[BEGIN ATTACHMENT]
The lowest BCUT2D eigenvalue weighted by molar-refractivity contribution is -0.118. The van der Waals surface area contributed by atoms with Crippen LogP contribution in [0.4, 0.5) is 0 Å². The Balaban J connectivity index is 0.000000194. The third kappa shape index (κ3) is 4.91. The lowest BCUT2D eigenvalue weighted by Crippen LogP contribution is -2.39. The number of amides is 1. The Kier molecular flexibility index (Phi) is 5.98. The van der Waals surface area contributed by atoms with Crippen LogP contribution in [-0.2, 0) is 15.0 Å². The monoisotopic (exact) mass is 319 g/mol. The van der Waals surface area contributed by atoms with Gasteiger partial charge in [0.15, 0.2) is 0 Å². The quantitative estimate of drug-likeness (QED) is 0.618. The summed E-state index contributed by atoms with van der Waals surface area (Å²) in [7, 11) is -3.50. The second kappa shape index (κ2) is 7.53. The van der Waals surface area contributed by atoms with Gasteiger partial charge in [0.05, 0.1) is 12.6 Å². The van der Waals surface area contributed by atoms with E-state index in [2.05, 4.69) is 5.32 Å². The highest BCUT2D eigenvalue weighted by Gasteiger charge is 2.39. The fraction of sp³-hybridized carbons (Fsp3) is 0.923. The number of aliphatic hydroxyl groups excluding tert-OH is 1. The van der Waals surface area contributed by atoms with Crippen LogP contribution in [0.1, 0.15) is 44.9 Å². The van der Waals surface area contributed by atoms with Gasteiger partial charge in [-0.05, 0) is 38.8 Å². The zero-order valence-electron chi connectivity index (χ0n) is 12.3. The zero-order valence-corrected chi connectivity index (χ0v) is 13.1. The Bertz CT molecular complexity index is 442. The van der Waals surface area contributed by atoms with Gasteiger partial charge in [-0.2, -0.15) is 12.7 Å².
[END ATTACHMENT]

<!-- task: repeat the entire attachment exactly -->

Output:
The lowest BCUT2D eigenvalue weighted by molar-refractivity contribution is -0.118. The van der Waals surface area contributed by atoms with Crippen LogP contribution in [0.4, 0.5) is 0 Å². The Balaban J connectivity index is 0.000000194. The third kappa shape index (κ3) is 4.91. The lowest BCUT2D eigenvalue weighted by Crippen LogP contribution is -2.39. The number of amides is 1. The Kier molecular flexibility index (Phi) is 5.98. The van der Waals surface area contributed by atoms with Crippen LogP contribution in [-0.2, 0) is 15.0 Å². The monoisotopic (exact) mass is 319 g/mol. The van der Waals surface area contributed by atoms with Gasteiger partial charge in [0.15, 0.2) is 0 Å². The quantitative estimate of drug-likeness (QED) is 0.618. The summed E-state index contributed by atoms with van der Waals surface area (Å²) in [7, 11) is -3.50. The second kappa shape index (κ2) is 7.53. The van der Waals surface area contributed by atoms with Gasteiger partial charge in [0.05, 0.1) is 12.6 Å². The van der Waals surface area contributed by atoms with E-state index in [2.05, 4.69) is 5.32 Å². The highest BCUT2D eigenvalue weighted by Gasteiger charge is 2.39. The fraction of sp³-hybridized carbons (Fsp3) is 0.923. The number of aliphatic hydroxyl groups excluding tert-OH is 1. The van der Waals surface area contributed by atoms with Crippen LogP contribution in [0.1, 0.15) is 44.9 Å². The van der Waals surface area contributed by atoms with Gasteiger partial charge in [-0.05, 0) is 38.8 Å². The zero-order valence-electron chi connectivity index (χ0n) is 12.3. The zero-order valence-corrected chi connectivity index (χ0v) is 13.1. The Bertz CT molecular complexity index is 442. The van der Waals surface area contributed by atoms with Gasteiger partial charge in [-0.2, -0.15) is 12.7 Å².